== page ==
Quicklet on Michael Lewis' Coach: Lessons on the Game of Life
What's in the book?
Quicklets: Your reading sidekick!
- About the Book
- About the Author
- Chapter-By-Chapter Commentary & Summary
- Key Character List
- Key Terms and Definitions
- Additional Resources and Reading
ABOUT THE BOOK
The book expands on an article, Coach Fitz’s Management Theory, Lewis wrote for The New York Times in 2004. A mere 90 pages, the book lacks definitive chapters. Instead, it is simply organized into sections that alternate between flashbacks from Lewis’ high school years of 1975-8, and his investigation of a conflict at his alma mater in 2004.
Lewis constructs his story around themes of duality: past and present, boy and man, coach and parents, fans and critics, memory and investigation, invention and truth.
The end result combines a deeply personal memoir about an influential figure from Lewis’ boyhood with an exploration into the modern coach-athlete relationship.
MEET THE AUTHOR
Anita Y. Tsuchiya has been writing for pay for about 15 years. She is fluent in a variety of styles--journalistic, academic, scientific, technical; and across a variety of media--print, web, social. Anita likes to think outside the box, while still keeping track of how far she’s pushed the envelope. In addition to writing and editing, she enjoys designing layouts and graphics. Long ago, she was a sponsored athlete and speed freak. Nowadays, she prefers the pursuit of inner peace through yoga and tai qi. She grew up in the Bay Area of California back when Silicon Valley was prune orchards and garlic fields, graduating from San Leandro High and then U.C. Davis. After a decade of living in the Pacific Northwest, she’s now happily settled in Salt Lake City, UT—although she does miss the seafood. She shares her home with Molly and Linus, a pair of dogs devoted to teaching her about enjoying life to the fullest.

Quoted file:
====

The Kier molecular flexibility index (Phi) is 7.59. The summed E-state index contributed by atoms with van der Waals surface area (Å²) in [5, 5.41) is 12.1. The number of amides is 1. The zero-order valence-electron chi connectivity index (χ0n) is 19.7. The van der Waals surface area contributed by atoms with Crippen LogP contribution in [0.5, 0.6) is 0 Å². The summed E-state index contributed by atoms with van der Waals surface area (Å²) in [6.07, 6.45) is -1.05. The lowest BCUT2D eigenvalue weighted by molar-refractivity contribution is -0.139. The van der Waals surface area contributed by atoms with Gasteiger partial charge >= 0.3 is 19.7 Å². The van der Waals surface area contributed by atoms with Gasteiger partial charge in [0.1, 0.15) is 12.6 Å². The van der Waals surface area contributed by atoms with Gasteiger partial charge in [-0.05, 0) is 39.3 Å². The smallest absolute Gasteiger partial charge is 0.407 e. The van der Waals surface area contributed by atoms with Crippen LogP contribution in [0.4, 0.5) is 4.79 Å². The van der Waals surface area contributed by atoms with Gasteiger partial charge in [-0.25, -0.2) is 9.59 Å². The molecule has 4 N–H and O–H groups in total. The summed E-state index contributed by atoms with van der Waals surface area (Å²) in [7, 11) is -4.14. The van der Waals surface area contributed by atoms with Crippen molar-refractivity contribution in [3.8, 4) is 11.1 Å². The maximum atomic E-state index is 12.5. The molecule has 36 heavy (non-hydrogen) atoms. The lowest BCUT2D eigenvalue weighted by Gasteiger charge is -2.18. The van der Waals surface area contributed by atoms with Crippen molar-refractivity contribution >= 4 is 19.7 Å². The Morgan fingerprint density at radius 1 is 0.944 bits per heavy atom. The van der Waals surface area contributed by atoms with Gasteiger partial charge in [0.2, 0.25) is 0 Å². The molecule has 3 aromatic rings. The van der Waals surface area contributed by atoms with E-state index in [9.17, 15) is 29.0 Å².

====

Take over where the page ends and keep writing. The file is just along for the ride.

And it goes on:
EXCERPT FROM THE BOOK
Lewis is riveted by the impassioned speech, which includes references from Aesop and Mark Twain. The point, Coach Fitz tells them, is they are spending all their energies on foolish and frivolous activities instead of preparing for those challenges in life that cannot be resolved with anything other than hard work. He reminds them that hard work, not their parents’ payment of the school tuition, is how ballplayers make the team.
With this generational psychology at play, it’s no wonder Baby Boomer coaches feel frustrated trying to communicate with today’s young athletes. And the frustration is mutual. Old-school mannerisms, such as eye contact and a firm handshake, are meant to convey professionalism and confidence. Except these non-verbal cues don’t translate well into the “<3 u, bff!” text-based etiquette of today’s social networks.
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